Duato uses Robin Holloway’s furiously paced music to create a creative, imaginative discourse, based on an astonishing sense of musicality and the elegant performance of the Compañía Nacional de Danza’s dancers.
Robin Holloway says of his version of Johann Sebastian Bach’s Goldberg Variations: “It seems both odd and foolish to take one of the acknowledged pinnacles of western music and recompose it. My excuses are, first, that Bach was himself an eager transcriber and transformer of other men’s music from wich he could learn; and second, that his own has been so very adaptation-friendly down the ages. There’s scarcely a subsequent composer who hasn’t imitated, arranged, orchestrated, parodied, or paid homage in one way or another. Mozart, Beethoven, Mendelssohn, Wagner, Bruckner, Schumann, Liszt, Brahms, Shönberg, Webern, Elgar, Respighi, Stravinsky, Kurtag and so on – the list is endless.”
“My own Goldberg adventure actually began with comparably modest aims. Frustrated as a single pianist by inability to clarify the close - weave canons or manage the more fiendish hand - crossing numbers so idiomatic on a two-manual harpsichord. I began to transcribe a few for the domestic medium of two pianos”. For the following five years this project took upall his time, until, by the time he had finished, he had come upwith 30 completely new Goldberg Variations.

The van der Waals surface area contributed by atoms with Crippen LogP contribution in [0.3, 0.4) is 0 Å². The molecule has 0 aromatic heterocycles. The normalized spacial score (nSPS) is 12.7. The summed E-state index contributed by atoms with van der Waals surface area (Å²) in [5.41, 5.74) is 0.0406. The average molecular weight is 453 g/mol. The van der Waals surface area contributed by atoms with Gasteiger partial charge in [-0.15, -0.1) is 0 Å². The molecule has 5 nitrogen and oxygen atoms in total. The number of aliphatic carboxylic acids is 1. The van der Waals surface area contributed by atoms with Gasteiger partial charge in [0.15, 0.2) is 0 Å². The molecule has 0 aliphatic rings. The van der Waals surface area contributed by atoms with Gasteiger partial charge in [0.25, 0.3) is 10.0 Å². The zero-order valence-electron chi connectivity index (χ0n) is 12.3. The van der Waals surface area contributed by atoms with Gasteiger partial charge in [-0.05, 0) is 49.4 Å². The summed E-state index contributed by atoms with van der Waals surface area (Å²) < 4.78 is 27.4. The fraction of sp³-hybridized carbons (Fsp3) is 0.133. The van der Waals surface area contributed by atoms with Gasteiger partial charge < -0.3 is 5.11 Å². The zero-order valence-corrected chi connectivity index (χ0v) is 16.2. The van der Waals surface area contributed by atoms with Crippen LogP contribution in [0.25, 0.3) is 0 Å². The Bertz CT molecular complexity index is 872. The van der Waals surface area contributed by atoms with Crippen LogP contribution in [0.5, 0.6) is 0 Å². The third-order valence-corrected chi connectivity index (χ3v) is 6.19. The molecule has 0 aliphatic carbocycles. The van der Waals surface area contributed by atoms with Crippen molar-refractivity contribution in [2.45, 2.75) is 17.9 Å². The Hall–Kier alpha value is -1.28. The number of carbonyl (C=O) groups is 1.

Born in Leamington Spa, on the 19th of October 1943, the British composer Robin Holloway, studied with Goehr (from 1960) and at Cambridge, where in 1974 he was named professor. His extensive output covers a wide range of genres (including numerous songs) and is characterised by a remarkable command of diverse styles. Some of his works seek to reinterpret Romanticism (Scenes from Schumann, for orchestra, 1970), whilst others are decidedly modernist in their approach (The Rivers of Hell for chamber ensemble, 1977). His first opera, Clarissa, a study of rape, was performed by the ENO in London in 1990.

Herrumbre. Nacho Duato


Herrumbre. Bailarina: Tereza Gonzaga
  • Choreography: Nacho Duato
  • Music: Pedro Alcalde / Sergio Caballero (Herrumbre);